Blessing of the Fisheries

/Blessing of the Fisheries
Blessing of the Fisheries 2017-06-26T21:05:05+00:00

The Blessing of the Fisheries

Blessing of the Fisheries is first mentioned in the records of St Peter’s during the early 1890’s, taking the form of a long procession of fishermen and women from the parish, servers, choirs and clergyfrom St Peter’s and other parishes, together with the Mayor of Folkestone and Civic Dignatories leading the bishop from the Church to the Stade either down North street and along Radnor Street or over Radnor Bridge and down Dover Street.

These days the Blessing of the Fisheries is held to coincide with Town Sunday on the last Sunday in June (when the new Mayor is proclaimed from the Churchyard Cross of the Church of St. Mary and St. Eanswythe), making a day of great Folkestone celebration! We are grateful for the support of Folkestone Town Council, of Shepway District Council, of the Cinque Port Mayors; of the Residents Association of St. Andrews, and to St. Peter’s and other local schools, for their enthusiastic support.

The schedule is Usually as Follows:

  • 2.45pm Assemble at St. Peter’s Church
  • 3 pm Procession from Church to Harbour
  • 3.15 pm Blessing of the Fisheries on Folkestone Stade
  • 3.45 pm Return Procession
  • 4.15 pm Refreshments

Blessing of the Fisheries 2018

The next Blessing of the Fisheries will be held on Sunday 24th June 2018

Past Ceremonies

The Bishop blessed the fleet and the fisheries, and addressed the crowds. In times passed the fishing boats would be dressed by their owners and bunting put up the stade.

The ceremony ususally too place on the Sunday following the patronal Festival of St.Peter (29th June)but tides have to be taken into account.

Amongst those assisting with the event in the past were Father Methuen, vicar of Walsingham; Dom Gregory Dix, OSB and in 1991 Bishop Philip Ridsdale, retired Bishop of the Diocese of Boga-Zaire in Central Africa and great nephew of our first incumbent, Father Charles Joseph Ridsdale.

Blessing of the Fisheries Galleries from Recent Years

The Feast of Saint Rumbold

While ‘Saint Eanswythe’ is the Patron Saint of Folkestone, up to the 17th century the Patron Saint of ‘Fishermen of Folkestone’ was an infant saint from Anglo-Saxon times, St. Rumbold of Buckingham. Rumbold was an infant saint who lived for 3 days only, proclaiming the Gospel and providing miracles. Quite how he came to be associated with the fishermen of Folkestone remains a mystery. However, Edward Hasted recorded the following in his account of The Town and Parish of Folkestone:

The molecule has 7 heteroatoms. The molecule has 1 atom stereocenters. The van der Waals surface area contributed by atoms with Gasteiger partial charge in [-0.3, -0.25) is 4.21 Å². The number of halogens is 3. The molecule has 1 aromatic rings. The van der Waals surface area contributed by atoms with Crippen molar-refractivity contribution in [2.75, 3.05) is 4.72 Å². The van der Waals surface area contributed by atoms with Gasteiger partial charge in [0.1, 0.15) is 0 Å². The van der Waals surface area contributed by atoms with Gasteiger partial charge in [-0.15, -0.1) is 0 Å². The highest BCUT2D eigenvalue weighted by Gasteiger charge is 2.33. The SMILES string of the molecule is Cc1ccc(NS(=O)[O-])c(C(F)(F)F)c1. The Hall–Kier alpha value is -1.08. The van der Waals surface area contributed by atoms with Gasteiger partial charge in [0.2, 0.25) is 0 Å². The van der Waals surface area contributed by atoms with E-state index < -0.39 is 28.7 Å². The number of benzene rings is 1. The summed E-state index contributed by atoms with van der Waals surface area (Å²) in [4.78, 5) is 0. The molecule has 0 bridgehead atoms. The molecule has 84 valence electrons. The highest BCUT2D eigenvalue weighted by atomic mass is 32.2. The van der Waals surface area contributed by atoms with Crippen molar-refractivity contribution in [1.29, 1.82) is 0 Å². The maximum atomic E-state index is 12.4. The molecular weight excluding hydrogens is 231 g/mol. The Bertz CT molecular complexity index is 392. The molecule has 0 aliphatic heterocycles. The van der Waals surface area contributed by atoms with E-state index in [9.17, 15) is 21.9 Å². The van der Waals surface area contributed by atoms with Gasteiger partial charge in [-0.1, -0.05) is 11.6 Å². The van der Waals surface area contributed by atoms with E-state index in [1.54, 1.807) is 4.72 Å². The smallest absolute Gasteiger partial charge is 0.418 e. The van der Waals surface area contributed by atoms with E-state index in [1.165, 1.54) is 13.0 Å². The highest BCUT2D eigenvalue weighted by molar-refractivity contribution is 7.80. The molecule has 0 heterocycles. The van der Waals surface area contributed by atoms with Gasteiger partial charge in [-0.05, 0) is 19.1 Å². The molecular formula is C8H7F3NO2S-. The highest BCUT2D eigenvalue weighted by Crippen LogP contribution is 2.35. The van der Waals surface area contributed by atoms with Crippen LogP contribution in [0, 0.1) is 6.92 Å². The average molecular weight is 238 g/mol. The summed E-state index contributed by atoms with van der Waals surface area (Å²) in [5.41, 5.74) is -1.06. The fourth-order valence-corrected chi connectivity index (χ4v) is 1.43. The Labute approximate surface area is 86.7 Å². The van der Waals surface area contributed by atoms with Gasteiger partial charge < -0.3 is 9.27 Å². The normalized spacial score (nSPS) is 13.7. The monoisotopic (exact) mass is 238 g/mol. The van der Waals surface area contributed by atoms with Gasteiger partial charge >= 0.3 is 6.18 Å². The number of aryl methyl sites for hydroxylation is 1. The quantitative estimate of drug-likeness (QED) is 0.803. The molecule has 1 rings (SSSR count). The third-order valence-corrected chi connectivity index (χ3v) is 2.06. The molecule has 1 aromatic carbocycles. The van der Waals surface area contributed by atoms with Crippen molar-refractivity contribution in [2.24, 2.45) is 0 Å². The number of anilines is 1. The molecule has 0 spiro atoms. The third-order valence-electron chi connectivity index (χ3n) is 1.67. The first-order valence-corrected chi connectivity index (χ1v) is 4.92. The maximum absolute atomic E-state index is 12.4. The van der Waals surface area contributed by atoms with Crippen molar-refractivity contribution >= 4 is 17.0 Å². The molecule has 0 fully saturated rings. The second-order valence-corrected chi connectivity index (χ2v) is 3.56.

“There was a singular custom used of long time by the fishermen of this place (Folkestone) :

They chose eight of the largest and best whitings out of every boat when they came home from that fishery, and sold them apart from the rest, and out of the money arising from them they made a feast, every Christmas-eve, which they called a rumbald.

The master of each boat provided this feast for his own company, so that there were as many different entertainments as there were boats.These whitings, which are of a very large size, and are sold all round the country as far as Canterbury, are called rumbald whitings.

This custom, which is now lest off, though many of the inhabitants still meet socially on a Christmas-eve, and call it rumbald night, might have been antiently instituted in honor of St. Rumbald, and the fish designed as an offering to him for his protection during the fishery”.

From Edward Hasted’s ‘The town and parish of Folkestone’, The History and Topographical Survey of the County of Kent: Volume 8 (1799).

Our thanks to Christopher Conn, for these details. For further details on The Rumbold

The tradition died out through the 18th Century but is found reflected today in several aspects of Folkestone heritage. The Patron Saint of Folkestone, St. Eanswythe, is often portrayed with two ‘Rumbold’ or Folkestone Whiting (see in particular the Stained Glass window in St. Eanswythe’s Church). There is also a Church dedicated to St. Rumbold at Botolph’s Bridge on Romney Marsh.

And, of course, the long tradition of the Folkestone Fishermen seeking Divine protection for the Fishery became an important part of the tradition of the Blessing of the Fisheries, which is still celebrated every year.

The Feast of Saint Rumbold